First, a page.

2. Petworth House

Housed today in the Little Dining Room (formerly known as the 'Van Dyck room') of the National Trust owned Petworth House in West Sussex, England, Statue number 55, a full figure of a young togate male (Figure 1), is often overlooked in comparison with the property's other art treasures such as the 'head of Aphrodite' attributed to Praxiteles (Vermeule 1977, 341; Jackson-Stops 1978, 23), a Greek sculptor of the 4th century BC.

Figure 1
Figure 1: Frontal view of Statue 55 housed in the Little Dining Room of Petworth House, West Sussex, England (Photograph: Miles Russell)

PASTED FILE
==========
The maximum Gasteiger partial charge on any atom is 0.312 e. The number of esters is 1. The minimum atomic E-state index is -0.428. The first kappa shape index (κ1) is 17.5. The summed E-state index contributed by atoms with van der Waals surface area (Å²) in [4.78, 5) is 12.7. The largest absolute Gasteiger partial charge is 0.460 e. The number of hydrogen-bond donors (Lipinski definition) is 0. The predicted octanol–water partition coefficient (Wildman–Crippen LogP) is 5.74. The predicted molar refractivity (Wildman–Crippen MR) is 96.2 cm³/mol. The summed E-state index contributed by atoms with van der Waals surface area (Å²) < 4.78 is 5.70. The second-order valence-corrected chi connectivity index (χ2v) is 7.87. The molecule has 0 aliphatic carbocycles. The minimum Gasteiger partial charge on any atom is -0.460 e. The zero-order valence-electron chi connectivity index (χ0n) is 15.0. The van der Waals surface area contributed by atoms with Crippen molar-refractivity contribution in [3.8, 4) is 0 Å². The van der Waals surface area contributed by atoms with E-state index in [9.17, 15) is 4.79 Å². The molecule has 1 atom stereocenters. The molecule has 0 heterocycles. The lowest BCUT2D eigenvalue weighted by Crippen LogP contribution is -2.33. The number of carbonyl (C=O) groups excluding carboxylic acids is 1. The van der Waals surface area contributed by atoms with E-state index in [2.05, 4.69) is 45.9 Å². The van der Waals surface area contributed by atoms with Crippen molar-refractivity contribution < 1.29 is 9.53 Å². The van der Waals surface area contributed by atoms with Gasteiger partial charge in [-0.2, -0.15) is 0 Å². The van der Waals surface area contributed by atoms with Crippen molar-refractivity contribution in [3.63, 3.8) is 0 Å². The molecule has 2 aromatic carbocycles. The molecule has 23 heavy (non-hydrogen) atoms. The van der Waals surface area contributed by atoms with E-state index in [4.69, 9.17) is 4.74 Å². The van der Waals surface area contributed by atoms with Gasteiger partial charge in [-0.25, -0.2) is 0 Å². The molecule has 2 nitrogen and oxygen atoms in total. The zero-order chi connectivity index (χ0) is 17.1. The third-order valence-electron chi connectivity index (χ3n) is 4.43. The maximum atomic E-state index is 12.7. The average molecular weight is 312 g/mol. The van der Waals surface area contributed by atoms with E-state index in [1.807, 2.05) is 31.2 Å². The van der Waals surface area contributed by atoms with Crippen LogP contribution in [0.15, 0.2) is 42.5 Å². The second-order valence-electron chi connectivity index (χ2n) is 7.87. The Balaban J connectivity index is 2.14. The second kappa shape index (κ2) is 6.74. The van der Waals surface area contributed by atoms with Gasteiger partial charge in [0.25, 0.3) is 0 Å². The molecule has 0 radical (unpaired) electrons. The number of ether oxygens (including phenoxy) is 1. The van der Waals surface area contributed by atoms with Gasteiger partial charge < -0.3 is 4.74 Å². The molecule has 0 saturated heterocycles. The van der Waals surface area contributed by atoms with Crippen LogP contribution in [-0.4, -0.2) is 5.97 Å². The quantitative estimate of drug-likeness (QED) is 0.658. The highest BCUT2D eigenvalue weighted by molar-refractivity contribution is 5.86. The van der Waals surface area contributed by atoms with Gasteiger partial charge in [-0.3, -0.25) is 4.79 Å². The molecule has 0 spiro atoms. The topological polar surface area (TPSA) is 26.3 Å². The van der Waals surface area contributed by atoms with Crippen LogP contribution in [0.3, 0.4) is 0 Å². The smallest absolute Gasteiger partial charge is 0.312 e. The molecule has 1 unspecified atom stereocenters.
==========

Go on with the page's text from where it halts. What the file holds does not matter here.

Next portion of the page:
The National Trust catalogue of sculpture for Petworth observes that Statue 55, described simply as 'a Roman in a toga' from 'the first half of the first century', appears to be a composite with part of an 'alien head' (Jackson-Stops 1978, 48). Recent analysis of the statue has demonstrated that the head and body are indeed composed of slightly different varieties of Carrara Marble, being connected by means of a modern neck (Raeder 2000, 203). It is, however, unknown whether the two elements of the statue were originally intended to be seen together, for heads were often created independently of bodies in Roman portraiture (Stewart 2003, 47-59), or, what is probably more likely, whether the two were only brought together within the last two and a half centuries at Petworth for the purpose of display.